What could professional development look like if teachers were involved in the design?
Using design thinking, we can further engage teachers and administrators in conversations around adult learning and the needs of educators in specific contexts. Through design thinking, we are able to create an experience that is truly collaborative and encourages people to share their ideas and receive feedback immediately. For our purposes, we use the Stanford Design Thinking Model and our focus is on K-12 educators as the user. It’s important to remember that there are other models out there, those of which may be better suited for your learning community and that a school is full of a wide variety of users – teachers, students, parents, administrators, support professionals, community members, and so on. So, shake off what you have come to expect from professional development (PD) and let’s think radically about what it could be!
Empathize: Describe the user and their current PD experience.
Define: Define a problem statement.
Ideate: Generate radical alternatives.
Prototype: Build and test your radical idea.
Test: Share your solution with users and get feedback.
Ideas for Implementation
If you are interested in running a similar design challenge in your district or school, here are some pro tips and things to consider:
- Will the design team include administrators and teachers? If so, how will you form groups so that you can leverage the variety in perspectives?
- Think through the flow between partner and group discussions. You’ll notice in our presentation and guided worksheet, each person was assigned a letter: A, B, C, or D.
- Set up the space so that is conducive to partner and group work. Clear table-tops for prototyping and open wall space works well for generating ideas on sticky notes. Be sure to have open walking spaces for the facilitator to move around the room and for participants to view prototypes from other groups.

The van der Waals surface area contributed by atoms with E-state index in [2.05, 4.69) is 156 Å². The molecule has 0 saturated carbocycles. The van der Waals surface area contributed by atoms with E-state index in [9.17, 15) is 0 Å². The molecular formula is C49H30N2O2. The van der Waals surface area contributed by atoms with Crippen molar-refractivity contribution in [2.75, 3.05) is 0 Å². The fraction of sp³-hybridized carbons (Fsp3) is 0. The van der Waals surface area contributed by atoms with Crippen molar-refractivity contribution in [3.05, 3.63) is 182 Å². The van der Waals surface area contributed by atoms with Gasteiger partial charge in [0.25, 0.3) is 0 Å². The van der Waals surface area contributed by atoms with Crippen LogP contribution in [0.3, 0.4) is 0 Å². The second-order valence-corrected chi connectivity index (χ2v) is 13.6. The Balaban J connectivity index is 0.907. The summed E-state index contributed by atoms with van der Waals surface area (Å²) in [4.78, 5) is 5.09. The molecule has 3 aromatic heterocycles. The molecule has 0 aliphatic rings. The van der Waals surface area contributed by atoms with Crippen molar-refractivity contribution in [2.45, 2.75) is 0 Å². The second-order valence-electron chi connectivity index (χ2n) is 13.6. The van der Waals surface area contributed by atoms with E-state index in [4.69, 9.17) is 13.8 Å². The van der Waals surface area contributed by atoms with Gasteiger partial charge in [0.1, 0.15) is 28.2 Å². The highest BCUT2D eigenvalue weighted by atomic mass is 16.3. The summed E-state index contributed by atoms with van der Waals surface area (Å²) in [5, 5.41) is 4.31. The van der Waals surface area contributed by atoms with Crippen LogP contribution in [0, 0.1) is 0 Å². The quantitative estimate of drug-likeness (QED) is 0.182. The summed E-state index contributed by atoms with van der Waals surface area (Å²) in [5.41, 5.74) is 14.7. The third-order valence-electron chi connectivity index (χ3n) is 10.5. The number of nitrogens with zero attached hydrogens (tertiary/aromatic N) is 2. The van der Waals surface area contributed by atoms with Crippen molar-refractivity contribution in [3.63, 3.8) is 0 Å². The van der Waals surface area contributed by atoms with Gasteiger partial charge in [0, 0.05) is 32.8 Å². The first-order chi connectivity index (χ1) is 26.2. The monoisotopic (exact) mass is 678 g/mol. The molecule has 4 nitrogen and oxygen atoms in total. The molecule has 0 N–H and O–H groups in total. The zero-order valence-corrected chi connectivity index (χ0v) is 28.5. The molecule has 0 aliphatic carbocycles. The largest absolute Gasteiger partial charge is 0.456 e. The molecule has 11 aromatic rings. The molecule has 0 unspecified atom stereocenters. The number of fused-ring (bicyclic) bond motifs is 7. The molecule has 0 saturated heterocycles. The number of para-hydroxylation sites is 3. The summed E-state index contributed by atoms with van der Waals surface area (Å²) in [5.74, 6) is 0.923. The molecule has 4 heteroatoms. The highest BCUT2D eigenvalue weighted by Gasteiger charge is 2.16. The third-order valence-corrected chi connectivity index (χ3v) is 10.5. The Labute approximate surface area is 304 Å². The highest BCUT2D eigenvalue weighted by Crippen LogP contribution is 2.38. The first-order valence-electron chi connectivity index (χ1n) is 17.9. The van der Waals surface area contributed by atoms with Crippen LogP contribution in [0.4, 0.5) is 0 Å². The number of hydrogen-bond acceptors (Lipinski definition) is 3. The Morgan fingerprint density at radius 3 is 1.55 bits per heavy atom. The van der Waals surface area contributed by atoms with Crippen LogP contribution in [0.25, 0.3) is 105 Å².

- Stick to the time limits and explain to the design team ahead of time that you will be holding them to these limits.
- If this is the first time that your colleagues will participate in a design challenge, make sure to debrief about the experience. You’ll find some questions at the end of our presentation to prompt this discussion.
Where should you get started? You may need to modify these materials for your purposes, but check out the presentation that we created and use to facilitate design challenges around this topic. In addition, here is the guided worksheet which the design challenge participants use.
Design Thinking Resources
Bill and Melinda Gates Foundation. (2014). Teachers know best: teachers views on professional development. Retreived from: http://k12education.gatesfoundation.org/wp-content/uploads/2015/04/Gates-PDMarketResearch-Dec5.pdf
Corcoran, T. B., Shields, P. M., and Zucker, A. A. 1998, March. The SSIs and professional development for teachers. Menlo Park, CA: SRI International.
Garet, M., Porter, A., Desimone, L., Birman, B., & Yoon, K. S. (2001). What makes professional development effective? Results from a national sample of teachers. American Education Research Journal, 38(4), 915–945.
Mezirow, J. (1997). Transformative learning: Theory to practice. New Directions for Adult and Continuing Education, 1997(74), 5–12.
Schlager, M. S., & Fusco, J. (2003). Teacher Professional Development, Technology, and Communities of Practice: Are We Putting the Cart Before the Horse? The Information Society, 19(3), 203–220. http://doi.org/10.1080/01972240309464
Troen, V., & Bolles, K. (1994). Two teachers examine the power of teacher leadership. In D. R. Walling (Ed.), Teachers as leaders. Perspectives on the professional development of teachers (pp. 275-86). Bloomington, IN: Phi Delta Kappa Educational Foundation.
Wayne, A. J., Yoon, K. S., Zhu, P., Cronen, S., & Garet, M. S. (2008). Experimenting With Teacher Professional Development: Motives and Methods. Educational Researcher, 37(8), 469–479. http://doi.org/10.3102/0013189X08327154
Zepeda, S. J. (2012). Professional development: What works (2nd ed.). Larchmont, NY: Eye on Education.